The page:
This Tuesday, the California State Board of Pharmacy decided to delay the implementation of electronic pedigree requirements for prescription drugs from the previous 2009 deadline to 2011. The state’s announcement carries some added significance at a national level; under direction from the FDA, other states like Florida and Utah have moved forward with similar pedigree rules as a means to thwart counterfeiting, but California’s e-pedigree legislation — and particularly the requirement to serialize all packaged items of prescription drugs sold within the state — is the most comprehensive and far-reaching to date. Companies at every stage in the pharmaceutical supply chain (e.g. manufacturers, distributors, and pharmacies) as well as other stakeholders (e.g. technology firms, standards organizations, other regulatory bodies, etc.) have been keeping tabs on California’s industry-leading legislation and enforcement timeline with keen interest.
Forrester sees the implementation delay as being inevitable. California’s serialization rule requires that each sellable unit of prescription drugs must have a unique identification number established at the point of manufacture. Then, as these items are distributed throughout the pharma supply chain, ePedigree requires information on the packaging hierarchy (i.e. which items are packed in each case) and master data context (i.e. original batch, lot, expiration, and NDC data), and change of ownership (i.e. shipping and receiving transactions) must be is captured electronically by each trading partner through an interoperable system. It’s by no means simple, and two fundamental questions have remained largely unresolved, and are thus standing in the way of pharma companies agreeing on a consensus technology approach:
Which tagging technology should be used?
Given the large volumes of unique identifiers required, the two tagging technologies that are the most widely available and valid options to meeting pharma serialization are RFID and 2-D bar codes. But while 2-D bar codes may spell lower costs for manufacturers, wholesalers prefer RFID in order to capture and record the high volumes of item-level transactions without scanning each bottle (assuming that inference would not be supported by California or other lawmakers).¹ Even if RFID were to be universally embraced, the debate would then shift to the relative merits of using UHF or HF frequencies, as both RFID types are viewed as viable options but vary greatly in terms of cost, performance, maturity, and the effects of the radio frequency on drug properties.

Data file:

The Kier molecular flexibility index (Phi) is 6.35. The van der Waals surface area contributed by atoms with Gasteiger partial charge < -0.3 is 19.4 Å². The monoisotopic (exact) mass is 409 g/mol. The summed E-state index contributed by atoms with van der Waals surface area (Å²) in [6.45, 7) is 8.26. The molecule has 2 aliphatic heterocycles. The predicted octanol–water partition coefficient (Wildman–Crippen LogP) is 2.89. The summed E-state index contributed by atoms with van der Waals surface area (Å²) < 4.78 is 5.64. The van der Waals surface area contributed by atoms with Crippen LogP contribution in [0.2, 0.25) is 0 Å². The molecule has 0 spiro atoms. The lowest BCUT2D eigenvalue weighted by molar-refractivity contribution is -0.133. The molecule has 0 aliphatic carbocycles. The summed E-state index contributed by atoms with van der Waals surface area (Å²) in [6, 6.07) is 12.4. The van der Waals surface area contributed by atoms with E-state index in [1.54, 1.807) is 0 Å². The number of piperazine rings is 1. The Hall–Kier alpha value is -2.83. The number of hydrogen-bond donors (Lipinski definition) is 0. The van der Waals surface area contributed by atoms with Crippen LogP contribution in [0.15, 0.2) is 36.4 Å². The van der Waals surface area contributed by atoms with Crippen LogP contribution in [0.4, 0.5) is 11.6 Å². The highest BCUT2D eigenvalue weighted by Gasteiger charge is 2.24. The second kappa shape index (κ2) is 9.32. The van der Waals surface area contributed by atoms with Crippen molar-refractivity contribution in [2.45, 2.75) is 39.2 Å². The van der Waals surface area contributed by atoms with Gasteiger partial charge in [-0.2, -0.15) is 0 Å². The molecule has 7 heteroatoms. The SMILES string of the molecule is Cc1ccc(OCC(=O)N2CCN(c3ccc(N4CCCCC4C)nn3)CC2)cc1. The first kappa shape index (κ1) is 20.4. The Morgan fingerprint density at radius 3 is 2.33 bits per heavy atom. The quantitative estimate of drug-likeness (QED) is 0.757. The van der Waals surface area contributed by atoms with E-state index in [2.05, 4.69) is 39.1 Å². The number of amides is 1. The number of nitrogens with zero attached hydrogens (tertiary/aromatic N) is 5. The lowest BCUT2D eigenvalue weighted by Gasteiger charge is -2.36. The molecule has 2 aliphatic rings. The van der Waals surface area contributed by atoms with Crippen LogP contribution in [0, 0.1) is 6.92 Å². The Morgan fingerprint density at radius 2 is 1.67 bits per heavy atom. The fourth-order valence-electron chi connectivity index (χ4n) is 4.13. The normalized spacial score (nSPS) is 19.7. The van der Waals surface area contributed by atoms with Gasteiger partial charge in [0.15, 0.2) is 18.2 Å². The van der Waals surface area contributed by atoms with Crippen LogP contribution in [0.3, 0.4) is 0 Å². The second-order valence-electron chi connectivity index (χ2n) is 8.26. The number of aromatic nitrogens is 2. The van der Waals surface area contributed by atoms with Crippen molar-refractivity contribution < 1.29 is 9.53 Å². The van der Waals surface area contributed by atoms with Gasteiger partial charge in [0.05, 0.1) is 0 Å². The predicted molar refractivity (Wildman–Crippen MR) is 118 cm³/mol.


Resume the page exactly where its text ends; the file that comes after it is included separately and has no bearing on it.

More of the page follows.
How much data would be shared between trading partners?
By definition, an electronic pedigree requires trading partners to make basic transactional information such as shipments and receipts available to one another. The big unknown is how much additional business context — such as aggregate demand data, visibility of inventory across the distribution network, or even downstream customer data — would trading partners be willing to share. And since many of the potential business benefits of ePedigree are built upon sharing this kind of sensitive business data, individual firms have become very skeptical about seeing returns from collaboration opportunities such as improved supply chain efficiency, better reconciliation of chargeback fees, and reduced product diversion.²
These two uncertainties have resulted in a resounding brake on ePedigree’s progress — unsurprising in an industry that is as historically risk-adverse as pharma. Ironically, it is precisely this conservatism — grounded in the need to protect patient safety — that can drive more consensus going forward towards the new 2011 deadline. Manufacturers, wholesalers, and pharmacies now have some additional time to co-develop ePedigree systems that not only address product integrity concerns in the short term but also offer a platform for future collaborative endeavors in the longer-term. If pharma companies can agree on collaborative business opportunities as they agree on patient safety, both goals are mutually and entirely obtainable.
Roy C. Wildeman, Senior Analyst
Business Process & Applications
¹ “Inference” would allow wholesalers to read the identifier of an intact case and infer that all the individual serialized items from the manufacturer are still contained within.
² When legitimate products are not purchased through legitimate channels, that drug is classified as “diverted.”